The first meeting of the Windsor Historical Society was held on September 1, 1921. On September 1, 2021, we will celebrate our 100th anniversary with a birthday party and the opening of our new exhibition, A Century of Windsor Historical Society. The exhibit will highlight the many successes and tremendous growth the Society has seen in the past 100 years as we look toward our future. The following is a small taste of things to come.

Strong-Howard House, 1925

Strong-Howard House (then known as the Fyler House) from the south,1925. This 1925 sideview of the Strong-Howard House includes a grape arbor which is no longer extant, as well as an empty field where the courtyard and Mills building now stand. WHS collections 2017.1.53.

Among the many changes the Society has seen over the years is the interpretation of the Strong-Howard House. Thanks to generous donations from Society members and other Windsor residents, the Society was able to purchase the house, then called the Fyler House, as its first official headquarters, which opened Saturday, September 26, 1925.

Betsy Kob’s Tearoom, c. 1925

Betsy Kob’s Tea Room, c. 1925. WHS collections 1944.2.1.8. Photo by John Farnum, Springfield Republican.

In the early years, Miss Betsy Kob served as the Society’s hostess and operated the house as a tea room for visitors. Following Miss Kob’s departure and the closure of the tearoom in 1928, the house was staffed by tenant hosts. The first of these were Mr. and Mrs. A.G. Dugan, Jr. During this period, the house was used less as a museum and more as a genealogical research library with some historic displays. Some collections were housed in the attic, and Society members worried that they didn’t have adequate fireproof storage. Many items were still stored in vaults and only exhibited occasionally.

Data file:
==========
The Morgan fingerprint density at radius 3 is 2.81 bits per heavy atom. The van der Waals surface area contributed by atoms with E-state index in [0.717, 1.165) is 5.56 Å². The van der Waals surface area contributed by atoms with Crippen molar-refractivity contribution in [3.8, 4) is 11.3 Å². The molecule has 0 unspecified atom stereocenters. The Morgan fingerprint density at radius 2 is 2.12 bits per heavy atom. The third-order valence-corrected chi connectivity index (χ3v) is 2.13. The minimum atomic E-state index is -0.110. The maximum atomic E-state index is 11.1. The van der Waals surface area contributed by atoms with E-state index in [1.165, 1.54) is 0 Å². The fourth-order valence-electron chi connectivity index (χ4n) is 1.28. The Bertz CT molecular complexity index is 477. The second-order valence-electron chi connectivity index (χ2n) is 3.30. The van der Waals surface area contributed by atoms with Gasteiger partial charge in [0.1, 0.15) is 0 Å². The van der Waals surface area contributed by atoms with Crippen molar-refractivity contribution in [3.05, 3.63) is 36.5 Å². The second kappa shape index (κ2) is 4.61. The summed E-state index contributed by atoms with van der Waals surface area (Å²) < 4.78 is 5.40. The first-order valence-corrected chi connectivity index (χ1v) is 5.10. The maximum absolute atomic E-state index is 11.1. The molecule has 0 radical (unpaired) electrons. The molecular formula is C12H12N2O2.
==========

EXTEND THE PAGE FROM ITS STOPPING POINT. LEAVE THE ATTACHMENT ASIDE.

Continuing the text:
Strong-Howard House attic, c. 1930

Strong-Howard House attic, c. 1930. WHS collections 1944.2.1.2. Photo by Philip F. Ellsworth.

In 1954, the Society’s last hostess, Mattie Dunham Braman, resigned, taking her own furnishings with her. This resulted in the Society taking full control of the property as a museum, and focusing on restoring elements such as the fireplace to create a more authentic interpretation.

Strong-Howard House Keeping Room, c. 1960

Strong-Howard House Keeping Room, c. 1960. WHS collections 1944.2.1.9.

Mannequins in the SHH

In the 1970s, mannequins were used to spice up the display. Strong-Howard House Parlor. WHS collections 2015.1.135-136.

WHS volunteers Julia Carlson, Lydia Wade, and Dorothy Blake

Occasionally costumed volunteers greeted guests. Julia Carlson, Lydia Wade, and Dorothy Blake, 1976. WHS collections 2021.1.8.

The most dramatic change came in 2011-2015, when curator Christina Vida, under the guidance of executive director Christine Ermenc, refurnished the house with hands-on reproductions and reinterpreted the space as it would have looked in the year 1810, when three generations of the Howard family lived there. Captain and Mrs. Howard were once again welcoming guests into their home.

Captain and Mrs. Howard

Captain and Mrs. Howard, played by Walter Mantani and Susan Bucholz, by the fire. Photo by Christina Vida, 2015.

We hope this small taste will whet your appetite, and that you will join us at the exhibit opening on September 1 to see a broader display of the people, events, and artifacts that have shaped Windsor Historical Society over the last 100 years. We hope you will also take the opportunity to share your Windsor stories with us as part of the exhibition.


By Kristen Wands, curator, 2021